by Kari Molvar for Vogue
Fall is officially here, and with it comes that arid, artificial air pumped out by indoor heating systems, which can suck the moisture out of your surroundings—not to mention your skin. It’s a seasonal reality that can be hard to avoid and often leads to dry, itchy patches, says New York City dermatologist Dr. Julie Karen, adding that she “just noticed a major transition in skin hydration” this week, in fact. “With the cooler weather comes the dryness,” she says, “and if you don’t combat it early and forcefully, your skin can get very irritated and uncomfortable quickly.” Here, five steps to prevent and treat chapped, rough spots anywhere they might strike.
Exfoliate gently. Before any moisturizing ingredients can sink in, you first have to buff away the thick dead skin on the surface. Fig + Yarrow’s Oat Milk Bath Tea combines hydrating oats and soothing chamomile in a gauze sachet, which you can lightly rub over your body once or twice a week to soften scaly areas. Or try a cream with skin-sloughing capabilities built into the formula, says Manhattan dermatologist Dr. Elizabeth Hale: “A moisturizer with alpha hydroxy acid, like lactic acid, will exfoliate but also act as a humectant and pull moisture into the skin.”
Come clean. Skip harsh cleansers with detergents that can weaken already compromised skin and opt for soap-free alternatives instead. Erno Laszlo’s new Sensitive Cleansing Oil is fortified with nourishing fatty acids, while Binu Binu’s fragrance-free Ae Gi Super Mild Soap is made with restorative rice milk and shea butter. In the shower, lather up but don’t linger. “Everyone likes to take a steamy shower when it’s cold outside, but excessively hot water strips the skin of natural oils and increases wintertime itch,” points out Washington, D.C. area-based dermatologist Dr. Elizabeth Tanzi. Aim for lukewarm temperatures (if you can comfortably splash your face with the jet stream, then your dial is set correctly).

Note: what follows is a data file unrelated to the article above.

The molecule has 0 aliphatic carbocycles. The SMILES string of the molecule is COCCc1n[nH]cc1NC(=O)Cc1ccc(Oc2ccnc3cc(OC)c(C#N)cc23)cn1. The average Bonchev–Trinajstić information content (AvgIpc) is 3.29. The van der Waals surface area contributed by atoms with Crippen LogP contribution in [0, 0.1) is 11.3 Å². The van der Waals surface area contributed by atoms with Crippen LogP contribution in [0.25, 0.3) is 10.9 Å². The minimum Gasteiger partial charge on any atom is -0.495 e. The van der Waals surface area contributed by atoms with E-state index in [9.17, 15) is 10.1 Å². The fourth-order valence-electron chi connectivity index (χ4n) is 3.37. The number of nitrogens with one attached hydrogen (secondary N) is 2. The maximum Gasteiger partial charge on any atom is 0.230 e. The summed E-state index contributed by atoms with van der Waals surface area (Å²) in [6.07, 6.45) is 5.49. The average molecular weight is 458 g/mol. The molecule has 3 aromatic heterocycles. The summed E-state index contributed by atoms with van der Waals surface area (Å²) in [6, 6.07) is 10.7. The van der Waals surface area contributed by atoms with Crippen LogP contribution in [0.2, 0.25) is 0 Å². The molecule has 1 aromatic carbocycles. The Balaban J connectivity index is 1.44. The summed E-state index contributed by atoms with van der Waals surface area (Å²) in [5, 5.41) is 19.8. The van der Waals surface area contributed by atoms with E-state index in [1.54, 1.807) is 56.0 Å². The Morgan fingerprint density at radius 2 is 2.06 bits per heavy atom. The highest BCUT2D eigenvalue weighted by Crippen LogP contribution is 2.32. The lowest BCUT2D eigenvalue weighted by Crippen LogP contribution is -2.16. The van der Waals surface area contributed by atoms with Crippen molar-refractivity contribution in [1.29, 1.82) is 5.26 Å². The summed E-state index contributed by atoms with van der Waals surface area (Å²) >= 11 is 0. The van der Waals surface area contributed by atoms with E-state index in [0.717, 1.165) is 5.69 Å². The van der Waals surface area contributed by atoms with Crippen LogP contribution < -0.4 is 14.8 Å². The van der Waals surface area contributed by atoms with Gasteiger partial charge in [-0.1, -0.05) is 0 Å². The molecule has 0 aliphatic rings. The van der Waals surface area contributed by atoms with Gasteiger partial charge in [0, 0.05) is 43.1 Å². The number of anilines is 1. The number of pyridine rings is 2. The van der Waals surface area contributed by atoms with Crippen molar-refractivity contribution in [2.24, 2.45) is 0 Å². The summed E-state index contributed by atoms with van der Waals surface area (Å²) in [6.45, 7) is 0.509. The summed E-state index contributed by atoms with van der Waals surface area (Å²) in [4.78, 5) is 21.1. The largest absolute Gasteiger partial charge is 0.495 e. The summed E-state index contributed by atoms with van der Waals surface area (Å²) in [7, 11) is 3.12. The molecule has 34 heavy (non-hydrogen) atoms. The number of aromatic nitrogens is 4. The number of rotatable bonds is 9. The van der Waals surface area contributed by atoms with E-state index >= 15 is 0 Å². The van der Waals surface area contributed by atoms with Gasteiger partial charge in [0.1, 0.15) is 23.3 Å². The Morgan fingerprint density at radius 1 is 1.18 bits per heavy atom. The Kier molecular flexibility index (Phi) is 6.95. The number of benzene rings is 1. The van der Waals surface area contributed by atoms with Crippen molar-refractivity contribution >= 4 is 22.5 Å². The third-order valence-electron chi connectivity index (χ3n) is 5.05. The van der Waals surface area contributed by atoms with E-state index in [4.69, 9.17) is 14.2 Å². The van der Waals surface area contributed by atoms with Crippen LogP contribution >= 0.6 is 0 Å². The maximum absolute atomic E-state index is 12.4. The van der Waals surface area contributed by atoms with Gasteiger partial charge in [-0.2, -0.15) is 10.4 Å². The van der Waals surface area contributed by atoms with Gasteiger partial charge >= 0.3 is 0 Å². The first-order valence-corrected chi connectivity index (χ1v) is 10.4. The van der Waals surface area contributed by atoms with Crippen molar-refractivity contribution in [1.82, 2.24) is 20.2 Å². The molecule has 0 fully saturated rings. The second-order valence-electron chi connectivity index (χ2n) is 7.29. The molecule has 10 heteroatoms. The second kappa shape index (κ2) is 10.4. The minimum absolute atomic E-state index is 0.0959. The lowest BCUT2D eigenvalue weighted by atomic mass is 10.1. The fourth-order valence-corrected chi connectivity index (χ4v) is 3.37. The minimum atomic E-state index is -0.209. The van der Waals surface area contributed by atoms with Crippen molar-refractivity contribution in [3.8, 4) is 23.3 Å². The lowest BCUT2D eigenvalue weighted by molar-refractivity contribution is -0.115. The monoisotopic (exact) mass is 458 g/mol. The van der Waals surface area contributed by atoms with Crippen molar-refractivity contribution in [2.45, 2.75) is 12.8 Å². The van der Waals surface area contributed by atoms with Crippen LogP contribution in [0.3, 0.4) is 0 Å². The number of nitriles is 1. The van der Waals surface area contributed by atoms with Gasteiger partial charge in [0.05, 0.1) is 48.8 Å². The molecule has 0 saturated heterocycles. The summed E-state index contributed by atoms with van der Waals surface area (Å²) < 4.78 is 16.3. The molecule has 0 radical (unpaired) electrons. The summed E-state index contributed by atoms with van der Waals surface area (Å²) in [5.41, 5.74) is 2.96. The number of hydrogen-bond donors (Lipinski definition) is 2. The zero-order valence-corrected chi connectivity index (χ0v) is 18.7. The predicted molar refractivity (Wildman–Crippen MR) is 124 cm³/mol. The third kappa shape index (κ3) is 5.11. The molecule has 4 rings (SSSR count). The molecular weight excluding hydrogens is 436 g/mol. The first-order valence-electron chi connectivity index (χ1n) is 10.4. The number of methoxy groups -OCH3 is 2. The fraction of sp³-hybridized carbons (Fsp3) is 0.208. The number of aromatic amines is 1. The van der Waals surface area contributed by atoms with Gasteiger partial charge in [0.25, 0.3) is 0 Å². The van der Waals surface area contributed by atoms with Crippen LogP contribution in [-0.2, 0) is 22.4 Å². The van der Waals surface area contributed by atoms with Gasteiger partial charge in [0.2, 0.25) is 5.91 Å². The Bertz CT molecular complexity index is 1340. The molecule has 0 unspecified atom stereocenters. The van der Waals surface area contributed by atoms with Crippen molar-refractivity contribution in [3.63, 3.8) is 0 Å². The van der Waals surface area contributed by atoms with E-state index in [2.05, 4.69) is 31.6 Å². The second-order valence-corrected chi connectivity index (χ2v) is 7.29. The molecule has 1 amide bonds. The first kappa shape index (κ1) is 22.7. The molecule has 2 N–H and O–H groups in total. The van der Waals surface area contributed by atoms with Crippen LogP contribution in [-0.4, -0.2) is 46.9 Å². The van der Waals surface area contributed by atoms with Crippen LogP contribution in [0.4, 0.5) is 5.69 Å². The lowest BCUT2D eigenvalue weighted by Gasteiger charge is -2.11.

Hydrate, hydrate, hydrate. Post-shower, pat your body with a towel; while skin is still damp, treat dry spots with a thick cream. “I like a combination of humectants, such as glycerin, which draws water in, with antioxidants, ceramides, fatty acids, cholesterol, dimethicone, and oils that can restore skin’s barrier and hydration content,” says Dr. Karen, who favors Dr. Rogers Restore, a plant-based, petroleum-free balm designed by Seattle dermatologic surgeon, Dr. Heather Rogers. Dr. Tanzi, meanwhile, is partial to Epionce Medical Barrier Cream, which, she says “replaces oils found in the skin.” For an extra measure of moisture, layer a healing oil under your cream. British holistic facialist Annee de Mamiel’s Salvation Body Oil is rich in organic essential oils (argan, baobab, coconut) to smooth chapped bits.
Multitask with masks and more. The moisturizing mask you use on your face can also work wonders on your arms, legs, or whenever there is a particularly stubborn dry spot. Dr. Dennis Gross’s Hyaluronic Marine Hydrating Modeling Mask is infused with high levels of hyaluronic acid along with glycerin, and can be spread over trouble zones (let it sit for five to seven minutes, and it solidifies into a Silly-Putty-like texture that forms an occlusive barrier to seal in the ingredients). Or for an on-the-go fix, dab Earth Tu Face’s Skin Stick, with organic olive oil, beeswax, and antiseptic vetiver root, over parched patches (lips, hands, elbows, heels).
Consider natural remedies too. To counteract the Death Valley–like conditions created by forced-air heating systems and radiators, turn on a humidifier in your bedroom at night, says Dr. Tanzi. “This will help your skincare products capture the hydration from the air and lock it into the skin.” You can also take fish oil supplements to up your body’s moisture reserves, says Dr. Hale. And don’t forget the most basic step of all: “I still endorse avid water drinking,” says Dr. Karen of fulfilling the classic six-to-eight-glasses-a-day quota. “It certainly won’t hurt!”Read Original Article